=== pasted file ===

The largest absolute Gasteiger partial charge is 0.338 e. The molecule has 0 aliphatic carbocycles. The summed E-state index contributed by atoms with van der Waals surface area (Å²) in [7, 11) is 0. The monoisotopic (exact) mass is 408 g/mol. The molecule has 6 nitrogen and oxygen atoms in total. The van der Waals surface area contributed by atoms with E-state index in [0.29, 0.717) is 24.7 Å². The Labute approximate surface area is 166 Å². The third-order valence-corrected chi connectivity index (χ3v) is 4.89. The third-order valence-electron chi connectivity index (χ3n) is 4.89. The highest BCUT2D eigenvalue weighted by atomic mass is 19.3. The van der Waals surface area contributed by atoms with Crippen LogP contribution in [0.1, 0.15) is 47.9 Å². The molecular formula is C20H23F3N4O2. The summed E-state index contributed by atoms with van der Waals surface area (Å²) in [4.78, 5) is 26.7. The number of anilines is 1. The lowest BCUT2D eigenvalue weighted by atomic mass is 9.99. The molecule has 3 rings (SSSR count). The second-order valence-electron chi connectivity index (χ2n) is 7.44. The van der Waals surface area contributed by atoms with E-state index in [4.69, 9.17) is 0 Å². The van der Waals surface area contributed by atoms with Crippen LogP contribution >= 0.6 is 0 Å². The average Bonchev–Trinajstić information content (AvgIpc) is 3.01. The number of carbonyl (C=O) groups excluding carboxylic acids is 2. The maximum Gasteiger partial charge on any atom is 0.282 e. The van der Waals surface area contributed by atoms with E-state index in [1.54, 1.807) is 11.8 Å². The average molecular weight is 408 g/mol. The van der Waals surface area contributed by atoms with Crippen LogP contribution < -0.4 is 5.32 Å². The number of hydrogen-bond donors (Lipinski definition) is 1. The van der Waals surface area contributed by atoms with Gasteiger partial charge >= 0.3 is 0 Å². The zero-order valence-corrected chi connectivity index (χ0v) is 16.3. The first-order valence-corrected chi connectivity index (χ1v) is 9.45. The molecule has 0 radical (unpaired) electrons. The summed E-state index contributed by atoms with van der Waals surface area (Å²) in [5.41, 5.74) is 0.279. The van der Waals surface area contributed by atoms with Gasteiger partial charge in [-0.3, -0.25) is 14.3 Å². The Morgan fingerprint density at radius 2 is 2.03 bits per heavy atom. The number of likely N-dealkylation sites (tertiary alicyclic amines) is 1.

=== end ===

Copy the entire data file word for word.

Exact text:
The largest absolute Gasteiger partial charge is 0.338 e. The molecule has 0 aliphatic carbocycles. The summed E-state index contributed by atoms with van der Waals surface area (Å²) in [7, 11) is 0. The monoisotopic (exact) mass is 408 g/mol. The molecule has 6 nitrogen and oxygen atoms in total. The van der Waals surface area contributed by atoms with E-state index in [0.29, 0.717) is 24.7 Å². The Labute approximate surface area is 166 Å². The third-order valence-corrected chi connectivity index (χ3v) is 4.89. The third-order valence-electron chi connectivity index (χ3n) is 4.89. The highest BCUT2D eigenvalue weighted by atomic mass is 19.3. The van der Waals surface area contributed by atoms with Crippen LogP contribution in [0.1, 0.15) is 47.9 Å². The molecular formula is C20H23F3N4O2. The summed E-state index contributed by atoms with van der Waals surface area (Å²) in [4.78, 5) is 26.7. The number of anilines is 1. The lowest BCUT2D eigenvalue weighted by atomic mass is 9.99. The molecule has 3 rings (SSSR count). The second-order valence-electron chi connectivity index (χ2n) is 7.44. The van der Waals surface area contributed by atoms with E-state index in [4.69, 9.17) is 0 Å². The van der Waals surface area contributed by atoms with Crippen LogP contribution >= 0.6 is 0 Å². The average Bonchev–Trinajstić information content (AvgIpc) is 3.01. The number of carbonyl (C=O) groups excluding carboxylic acids is 2. The maximum Gasteiger partial charge on any atom is 0.282 e. The van der Waals surface area contributed by atoms with E-state index in [1.54, 1.807) is 11.8 Å². The average molecular weight is 408 g/mol. The van der Waals surface area contributed by atoms with Crippen LogP contribution < -0.4 is 5.32 Å². The number of hydrogen-bond donors (Lipinski definition) is 1. The van der Waals surface area contributed by atoms with Gasteiger partial charge >= 0.3 is 0 Å². The zero-order valence-corrected chi connectivity index (χ0v) is 16.3. The first-order valence-corrected chi connectivity index (χ1v) is 9.45. The molecule has 0 radical (unpaired) electrons. The summed E-state index contributed by atoms with van der Waals surface area (Å²) in [5.41, 5.74) is 0.279. The van der Waals surface area contributed by atoms with Gasteiger partial charge in [-0.3, -0.25) is 14.3 Å². The Morgan fingerprint density at radius 2 is 2.03 bits per heavy atom. The number of likely N-dealkylation sites (tertiary alicyclic amines) is 1.